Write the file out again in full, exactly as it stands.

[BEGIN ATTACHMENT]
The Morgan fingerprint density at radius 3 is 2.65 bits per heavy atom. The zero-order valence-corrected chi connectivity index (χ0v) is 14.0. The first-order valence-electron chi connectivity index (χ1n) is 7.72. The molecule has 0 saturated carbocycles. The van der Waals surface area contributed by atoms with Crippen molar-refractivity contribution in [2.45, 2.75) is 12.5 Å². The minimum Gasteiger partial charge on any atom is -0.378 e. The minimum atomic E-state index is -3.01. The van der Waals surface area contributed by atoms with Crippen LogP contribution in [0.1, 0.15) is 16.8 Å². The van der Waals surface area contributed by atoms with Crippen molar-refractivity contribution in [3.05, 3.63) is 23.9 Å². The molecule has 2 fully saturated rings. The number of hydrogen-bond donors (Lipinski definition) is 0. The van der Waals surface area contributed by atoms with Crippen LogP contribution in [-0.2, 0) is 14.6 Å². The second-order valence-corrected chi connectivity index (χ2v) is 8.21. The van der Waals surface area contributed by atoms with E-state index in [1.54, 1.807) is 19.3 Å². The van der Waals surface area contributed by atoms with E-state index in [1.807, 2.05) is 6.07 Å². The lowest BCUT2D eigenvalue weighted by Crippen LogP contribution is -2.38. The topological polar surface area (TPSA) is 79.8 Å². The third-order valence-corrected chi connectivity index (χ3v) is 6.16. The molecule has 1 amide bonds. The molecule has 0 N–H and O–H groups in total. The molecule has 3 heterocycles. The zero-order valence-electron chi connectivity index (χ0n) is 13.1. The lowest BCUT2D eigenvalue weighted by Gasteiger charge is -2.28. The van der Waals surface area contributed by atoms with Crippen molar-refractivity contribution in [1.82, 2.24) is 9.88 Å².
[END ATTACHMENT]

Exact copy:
The Morgan fingerprint density at radius 3 is 2.65 bits per heavy atom. The zero-order valence-corrected chi connectivity index (χ0v) is 14.0. The first-order valence-electron chi connectivity index (χ1n) is 7.72. The molecule has 0 saturated carbocycles. The van der Waals surface area contributed by atoms with Crippen molar-refractivity contribution in [2.45, 2.75) is 12.5 Å². The minimum Gasteiger partial charge on any atom is -0.378 e. The minimum atomic E-state index is -3.01. The van der Waals surface area contributed by atoms with Crippen LogP contribution in [0.1, 0.15) is 16.8 Å². The van der Waals surface area contributed by atoms with Crippen molar-refractivity contribution in [3.05, 3.63) is 23.9 Å². The molecule has 2 fully saturated rings. The number of hydrogen-bond donors (Lipinski definition) is 0. The van der Waals surface area contributed by atoms with Crippen LogP contribution in [-0.2, 0) is 14.6 Å². The second-order valence-corrected chi connectivity index (χ2v) is 8.21. The van der Waals surface area contributed by atoms with E-state index in [1.54, 1.807) is 19.3 Å². The van der Waals surface area contributed by atoms with E-state index in [1.807, 2.05) is 6.07 Å². The lowest BCUT2D eigenvalue weighted by Crippen LogP contribution is -2.38. The topological polar surface area (TPSA) is 79.8 Å². The third-order valence-corrected chi connectivity index (χ3v) is 6.16. The molecule has 1 amide bonds. The molecule has 0 N–H and O–H groups in total. The molecule has 3 heterocycles. The zero-order valence-electron chi connectivity index (χ0n) is 13.1. The lowest BCUT2D eigenvalue weighted by Gasteiger charge is -2.28. The van der Waals surface area contributed by atoms with Crippen molar-refractivity contribution in [1.82, 2.24) is 9.88 Å².